The Case for Better Government
Ronald Reagan famously insisted that, “government is not the solution to our problem; government is the problem.” Today we know better: If government is not part of the solution, our problems will only get bigger.
LONDON – A recent survey by the World Economic Forum’s Network of Global Agenda Councils rated government lower than either business or media in its ability to respond to global challenges. On one level, this is understandable, given the plethora of challenges that governments face and the lack of long-term solutions to many problems that demand one. But, on another level, the attempt to rate government alongside business and the media is fundamentally misguided: no sector operates at the scale of responsibility, accountability, and expectation that governments do.
Business decides for itself where to invest and grow. Media indulge themselves in a fast-moving news cycle. Government enjoys neither luxury. It cannot simply pack up and move on when it faces a loss or is bored with a story. Government must stay put – and must often clean up the messes left behind by those who do not. On a good day, it may even get to make improvements.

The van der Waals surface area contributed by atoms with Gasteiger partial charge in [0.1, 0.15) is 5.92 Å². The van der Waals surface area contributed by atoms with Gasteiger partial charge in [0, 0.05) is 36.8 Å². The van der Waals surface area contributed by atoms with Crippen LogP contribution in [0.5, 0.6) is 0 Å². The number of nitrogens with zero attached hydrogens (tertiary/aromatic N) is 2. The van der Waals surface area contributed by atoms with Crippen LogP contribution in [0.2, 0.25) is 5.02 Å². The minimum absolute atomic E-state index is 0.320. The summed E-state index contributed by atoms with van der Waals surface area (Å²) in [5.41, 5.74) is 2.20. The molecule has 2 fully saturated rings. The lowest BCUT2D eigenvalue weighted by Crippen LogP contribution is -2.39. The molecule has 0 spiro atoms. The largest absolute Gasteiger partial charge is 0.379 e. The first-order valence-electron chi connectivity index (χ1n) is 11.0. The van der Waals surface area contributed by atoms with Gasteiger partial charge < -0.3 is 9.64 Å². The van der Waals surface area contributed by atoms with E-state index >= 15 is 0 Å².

The problem for governments, more often than not, is that in attempting to respond to and reconcile often conflicting individual, family, and national needs, their ability to deliver results efficiently and effectively has declined. As a result, trust in government has plummeted.
We hope you're enjoying Project Syndicate.
To continue reading, subscribe now.
Get unlimited access to PS premium content, including in-depth commentaries, book reviews, exclusive interviews, On Point, the Big Picture, the PS Archive, and our annual year-ahead magazine.
Already have an account or want to create one? Log in